as I have written in the past, we know that there are
certain identifiable biological marks of aging. These
markers are valuable because they quantify the results.
When we look at these biological markers, for instance,
it becomes quite clear that they can be influenced both
by what we eat and how we move our bodies. (Of course,
it also matters how we think, but let's stay within these
two dimensions of health for the purpose of this article).
such biological markers, insulin resistance (which causes
high levels of blood-glucose; amongst other problems)
and growth hormone production (along with its inability
to penetrate cells), are surefire signs that the body
is breaking down and aging. Insulin resistance is directly
related to food consumption, while growth hormone production
is related to intense exercise and sleep. Growth hormone
uptake is greatly influenced by two key factors: a.) The
permeability of the cell; and b.) The glucose level in
the bloodstream. Let us look at these functions in depth.
resistance is not a sudden problem, nor is the slowing
of growth hormone production or perhaps more importantly,
the inability of cells to uptake growth hormone. Both
insulin resistance and diminishing growth hormone uptake
occur over a period of time as cells become hardened in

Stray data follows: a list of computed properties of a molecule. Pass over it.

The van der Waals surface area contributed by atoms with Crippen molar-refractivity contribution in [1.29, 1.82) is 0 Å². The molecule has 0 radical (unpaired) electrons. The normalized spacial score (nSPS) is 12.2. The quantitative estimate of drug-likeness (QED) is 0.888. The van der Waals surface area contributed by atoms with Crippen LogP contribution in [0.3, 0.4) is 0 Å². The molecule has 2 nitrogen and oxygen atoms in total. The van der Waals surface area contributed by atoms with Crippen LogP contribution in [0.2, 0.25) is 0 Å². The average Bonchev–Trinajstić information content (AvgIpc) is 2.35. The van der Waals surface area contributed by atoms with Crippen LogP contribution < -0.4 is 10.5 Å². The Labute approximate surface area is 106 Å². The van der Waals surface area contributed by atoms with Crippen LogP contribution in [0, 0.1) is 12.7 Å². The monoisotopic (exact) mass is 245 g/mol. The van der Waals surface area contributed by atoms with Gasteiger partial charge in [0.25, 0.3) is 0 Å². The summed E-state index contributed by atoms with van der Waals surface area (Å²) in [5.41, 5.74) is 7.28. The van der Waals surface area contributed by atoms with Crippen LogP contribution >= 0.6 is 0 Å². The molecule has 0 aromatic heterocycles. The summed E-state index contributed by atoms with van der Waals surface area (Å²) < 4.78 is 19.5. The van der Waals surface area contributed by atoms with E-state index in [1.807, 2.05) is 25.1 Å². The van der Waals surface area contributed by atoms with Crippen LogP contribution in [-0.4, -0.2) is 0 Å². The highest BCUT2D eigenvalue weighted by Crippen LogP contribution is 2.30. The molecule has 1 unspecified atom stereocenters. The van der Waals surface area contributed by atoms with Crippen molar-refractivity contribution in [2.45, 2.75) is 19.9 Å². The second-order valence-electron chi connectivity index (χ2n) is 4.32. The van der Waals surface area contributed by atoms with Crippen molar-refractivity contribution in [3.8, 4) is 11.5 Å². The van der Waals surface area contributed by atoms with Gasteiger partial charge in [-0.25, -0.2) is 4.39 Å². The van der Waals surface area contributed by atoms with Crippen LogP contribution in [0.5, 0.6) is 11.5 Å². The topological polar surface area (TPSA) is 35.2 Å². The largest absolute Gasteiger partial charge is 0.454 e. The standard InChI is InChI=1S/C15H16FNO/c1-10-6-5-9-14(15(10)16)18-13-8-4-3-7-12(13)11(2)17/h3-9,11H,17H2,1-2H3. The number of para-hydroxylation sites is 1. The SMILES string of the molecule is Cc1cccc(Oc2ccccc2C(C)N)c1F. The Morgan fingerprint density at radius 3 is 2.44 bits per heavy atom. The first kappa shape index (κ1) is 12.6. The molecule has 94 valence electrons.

relationship to insulin being secreted by the pancreas
(which is in direct relationship with overeating and/or
eating too many high-glycemic carbohydrates), thereby
slowing down or blocking the ability of insulin's primary
job - storing nutrients in cells.
since cells become hardened and not as easily permeable
as they were during one's youth, growth hormone absorption
is affected by this insulin-prompted resistance. In other
words, everyone eventually begins to become insulin resistant
(and, therefore, hormone resistant). Nonetheless, how
quickly you become insulin resistant is greatly related
to how and what you eat. And as we age, those in our culture
tend to do far less physical activity, which promotes
growth hormone production.
even if you exercise just the right amount and at the
right intensity, resisting the optimal amount of time
for growth and healing to take effect, it is ultimately
the efficiency of the hormonal communication between organs
(hypothalamus to pituitary) and organ (pituitary) to cell
that predicts the efficacy of growth hormone's entry and
use on a cellular level.
Taken from Exercise
For Men Only (Paul Burke's Over-40 Fitness Column)